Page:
St. Bartholomew was one of the Twelve Apostles; some Bible scholars identify him with Nathanael (John 1:46-50). He was martyred in 69 AD after converting the King of Armenia, Polymius, to Christianity.
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HISTORY & FOLKLORE
- St. Bartholomew’s Fair: Held in London from 1133 – 1855, the St. Bartholomew’s Fair was a summer charter fair (a street fair established by Royal Charter); it was originally chartered by Henry I to the Prior of St. Bartholomew’s church. It began as a cloth fair, then grew to include more goods, vendors, and entertainment, including mystery plays (dramatizations of Bible stories).
- Bartlemas Bun Run: In Sandwich – a town in the district of Kent, England – a hospital was founded in 1190, with St. Bartholomew’s chapel being added in 1217. A longtime tradition has been the St. Bartholomew Bun Run: on Bartlemas, after a service in the chapel, children race around the exterior and receive a currant bun when they finish (mimicking pilgrims receiving food along the journey). Adults receive a St. Bart’s biscuit, stamped with the town arms. This tradition seems to have replaced an earlier one, when visiting children would receive “St. Bartholomew’s Dole” – bread, cheese, and beer. This, in turn, had represented the Wayfarers’ Dole – food offerings given to pilgrims on their way to Canterbury.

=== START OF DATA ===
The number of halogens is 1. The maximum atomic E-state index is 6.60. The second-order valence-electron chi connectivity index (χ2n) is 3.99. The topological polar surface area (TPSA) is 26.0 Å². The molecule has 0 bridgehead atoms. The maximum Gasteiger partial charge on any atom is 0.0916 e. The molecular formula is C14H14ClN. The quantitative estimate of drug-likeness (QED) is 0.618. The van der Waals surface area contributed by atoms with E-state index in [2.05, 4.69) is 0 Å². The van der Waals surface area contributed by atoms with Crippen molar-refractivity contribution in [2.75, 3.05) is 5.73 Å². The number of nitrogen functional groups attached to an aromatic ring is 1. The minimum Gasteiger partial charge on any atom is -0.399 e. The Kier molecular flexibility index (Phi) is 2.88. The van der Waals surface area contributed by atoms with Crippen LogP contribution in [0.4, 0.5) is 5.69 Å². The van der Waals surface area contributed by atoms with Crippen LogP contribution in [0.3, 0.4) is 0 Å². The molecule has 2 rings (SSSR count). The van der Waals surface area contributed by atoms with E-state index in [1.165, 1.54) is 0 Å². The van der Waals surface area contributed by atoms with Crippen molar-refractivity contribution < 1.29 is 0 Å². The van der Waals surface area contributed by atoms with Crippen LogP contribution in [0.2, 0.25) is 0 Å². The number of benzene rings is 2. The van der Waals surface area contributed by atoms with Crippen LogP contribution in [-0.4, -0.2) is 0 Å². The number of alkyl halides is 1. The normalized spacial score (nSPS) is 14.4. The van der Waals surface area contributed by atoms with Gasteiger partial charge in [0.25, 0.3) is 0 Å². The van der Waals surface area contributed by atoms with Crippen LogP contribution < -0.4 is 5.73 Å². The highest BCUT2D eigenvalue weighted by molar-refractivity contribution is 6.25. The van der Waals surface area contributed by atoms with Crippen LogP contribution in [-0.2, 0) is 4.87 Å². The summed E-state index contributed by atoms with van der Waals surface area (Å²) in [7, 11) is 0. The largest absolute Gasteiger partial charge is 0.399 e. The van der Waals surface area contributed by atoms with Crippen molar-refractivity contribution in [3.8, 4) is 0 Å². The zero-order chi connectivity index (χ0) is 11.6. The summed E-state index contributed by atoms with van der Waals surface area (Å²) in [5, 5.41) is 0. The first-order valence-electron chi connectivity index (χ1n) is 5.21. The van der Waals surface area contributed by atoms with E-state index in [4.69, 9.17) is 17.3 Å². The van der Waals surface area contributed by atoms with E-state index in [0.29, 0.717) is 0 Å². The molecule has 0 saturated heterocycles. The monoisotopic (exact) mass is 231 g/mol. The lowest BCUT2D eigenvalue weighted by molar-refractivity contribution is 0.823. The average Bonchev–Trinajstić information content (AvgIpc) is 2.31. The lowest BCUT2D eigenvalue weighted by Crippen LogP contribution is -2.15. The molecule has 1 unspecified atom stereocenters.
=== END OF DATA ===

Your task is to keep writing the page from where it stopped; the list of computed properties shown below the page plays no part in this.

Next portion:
- Watermelon Festival: The Basilica of St. Bartholomew, on an island in the Tiber river (Rome), was host for years to a Watermelon Festival. Children chased rolling melons, competed for prizes, and vendors sold beautiful watermelons displayed on ladders decorated with garlands, ribbons, and flags. This spread to Spain, where children in Majorca made lanterns out of watermelons for Bartlemas.
- Shepherd’s Race: Dating back to 1443, a Shepherd’s Race is held on Bartlemas in Markgröningen, Germany. There are shepherding contests and a barefoot race, with the winner receiving a flower-crowned sheep.
- Bookbinding: St. Bartholomew is the patron saint of bookbinders; a bookbinder employee holiday called a Wayzgoose was held on his feast day (many publishers still have August employee holidays around Bartlemas). The Gutenburg Bible was printed for the first time on Bartlemas, 1456.
- Mead Blessing: Reflecting the rhythms of the agrarian year and nature’s cycles, it’s traditional to harvest honey on Bartlemas. St. Bartholomew came to be associated with honey, beekeepers, and mead – there is still a church (at Gulval, in Cornwall) in which they bless mead on Bartlemas!
Blackburn, Bonnie and Leofranc Holford-Strevens. Oxford Companion to the Year. Oxford University Press, 1999.
Roud, Steve. The English Year. Penguin, 2008.
A Clerk of Oxford: Some Traditions of St. Bartholomew’s Day.
SFDS History Mysteries: Bartholomew Cuts the Cheese.